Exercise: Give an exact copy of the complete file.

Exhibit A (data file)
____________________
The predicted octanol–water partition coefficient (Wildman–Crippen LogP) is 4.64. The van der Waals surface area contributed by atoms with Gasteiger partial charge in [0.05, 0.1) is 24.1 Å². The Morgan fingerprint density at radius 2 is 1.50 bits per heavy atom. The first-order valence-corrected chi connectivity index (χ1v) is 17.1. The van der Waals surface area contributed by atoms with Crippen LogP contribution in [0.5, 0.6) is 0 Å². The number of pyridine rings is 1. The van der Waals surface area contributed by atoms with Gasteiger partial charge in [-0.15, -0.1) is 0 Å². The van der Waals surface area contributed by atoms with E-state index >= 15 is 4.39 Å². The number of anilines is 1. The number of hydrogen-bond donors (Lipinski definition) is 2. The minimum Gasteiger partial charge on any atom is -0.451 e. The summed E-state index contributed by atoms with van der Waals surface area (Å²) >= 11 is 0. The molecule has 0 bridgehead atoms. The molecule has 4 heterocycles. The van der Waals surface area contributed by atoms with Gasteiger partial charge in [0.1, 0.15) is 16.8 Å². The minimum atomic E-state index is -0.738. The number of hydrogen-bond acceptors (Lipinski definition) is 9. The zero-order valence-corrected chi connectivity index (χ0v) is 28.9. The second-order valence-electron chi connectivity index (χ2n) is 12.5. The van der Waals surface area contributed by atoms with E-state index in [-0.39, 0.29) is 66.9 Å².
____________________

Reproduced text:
The predicted octanol–water partition coefficient (Wildman–Crippen LogP) is 4.64. The van der Waals surface area contributed by atoms with Gasteiger partial charge in [0.05, 0.1) is 24.1 Å². The Morgan fingerprint density at radius 2 is 1.50 bits per heavy atom. The first-order valence-corrected chi connectivity index (χ1v) is 17.1. The van der Waals surface area contributed by atoms with Crippen LogP contribution in [0.5, 0.6) is 0 Å². The number of pyridine rings is 1. The van der Waals surface area contributed by atoms with Gasteiger partial charge in [-0.15, -0.1) is 0 Å². The van der Waals surface area contributed by atoms with E-state index >= 15 is 4.39 Å². The number of anilines is 1. The number of hydrogen-bond donors (Lipinski definition) is 2. The minimum Gasteiger partial charge on any atom is -0.451 e. The summed E-state index contributed by atoms with van der Waals surface area (Å²) >= 11 is 0. The molecule has 0 bridgehead atoms. The molecule has 4 heterocycles. The van der Waals surface area contributed by atoms with Gasteiger partial charge in [0.1, 0.15) is 16.8 Å². The minimum atomic E-state index is -0.738. The number of hydrogen-bond acceptors (Lipinski definition) is 9. The zero-order valence-corrected chi connectivity index (χ0v) is 28.9. The second-order valence-electron chi connectivity index (χ2n) is 12.5. The van der Waals surface area contributed by atoms with E-state index in [-0.39, 0.29) is 66.9 Å².